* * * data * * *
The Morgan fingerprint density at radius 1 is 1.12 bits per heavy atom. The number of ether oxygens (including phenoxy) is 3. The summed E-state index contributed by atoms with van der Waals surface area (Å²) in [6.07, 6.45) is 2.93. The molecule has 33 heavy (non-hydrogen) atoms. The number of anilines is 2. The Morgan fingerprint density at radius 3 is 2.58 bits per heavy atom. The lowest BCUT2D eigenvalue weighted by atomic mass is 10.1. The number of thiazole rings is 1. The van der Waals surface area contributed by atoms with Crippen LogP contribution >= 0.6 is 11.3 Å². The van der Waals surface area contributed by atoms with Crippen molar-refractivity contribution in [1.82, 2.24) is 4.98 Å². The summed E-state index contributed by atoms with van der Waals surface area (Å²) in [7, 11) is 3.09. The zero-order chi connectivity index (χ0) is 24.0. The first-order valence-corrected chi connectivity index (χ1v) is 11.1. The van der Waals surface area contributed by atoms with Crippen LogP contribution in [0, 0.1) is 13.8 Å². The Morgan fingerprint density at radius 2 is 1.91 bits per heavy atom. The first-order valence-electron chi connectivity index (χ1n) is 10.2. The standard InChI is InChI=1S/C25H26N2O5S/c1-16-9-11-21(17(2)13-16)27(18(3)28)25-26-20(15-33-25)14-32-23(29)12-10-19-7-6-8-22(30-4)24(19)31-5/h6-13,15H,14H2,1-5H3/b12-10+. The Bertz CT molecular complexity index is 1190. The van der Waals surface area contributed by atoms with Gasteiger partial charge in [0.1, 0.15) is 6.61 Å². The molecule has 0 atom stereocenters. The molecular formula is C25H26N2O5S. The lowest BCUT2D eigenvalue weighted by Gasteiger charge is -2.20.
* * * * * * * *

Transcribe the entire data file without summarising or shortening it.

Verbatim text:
The Morgan fingerprint density at radius 1 is 1.12 bits per heavy atom. The number of ether oxygens (including phenoxy) is 3. The summed E-state index contributed by atoms with van der Waals surface area (Å²) in [6.07, 6.45) is 2.93. The molecule has 33 heavy (non-hydrogen) atoms. The number of anilines is 2. The Morgan fingerprint density at radius 3 is 2.58 bits per heavy atom. The lowest BCUT2D eigenvalue weighted by atomic mass is 10.1. The number of thiazole rings is 1. The van der Waals surface area contributed by atoms with Crippen LogP contribution >= 0.6 is 11.3 Å². The van der Waals surface area contributed by atoms with Crippen molar-refractivity contribution in [1.82, 2.24) is 4.98 Å². The summed E-state index contributed by atoms with van der Waals surface area (Å²) in [7, 11) is 3.09. The zero-order chi connectivity index (χ0) is 24.0. The first-order valence-corrected chi connectivity index (χ1v) is 11.1. The van der Waals surface area contributed by atoms with Crippen LogP contribution in [0, 0.1) is 13.8 Å². The Morgan fingerprint density at radius 2 is 1.91 bits per heavy atom. The first-order valence-electron chi connectivity index (χ1n) is 10.2. The standard InChI is InChI=1S/C25H26N2O5S/c1-16-9-11-21(17(2)13-16)27(18(3)28)25-26-20(15-33-25)14-32-23(29)12-10-19-7-6-8-22(30-4)24(19)31-5/h6-13,15H,14H2,1-5H3/b12-10+. The Bertz CT molecular complexity index is 1190. The van der Waals surface area contributed by atoms with Gasteiger partial charge in [0.1, 0.15) is 6.61 Å². The molecule has 0 atom stereocenters. The molecular formula is C25H26N2O5S. The lowest BCUT2D eigenvalue weighted by Gasteiger charge is -2.20.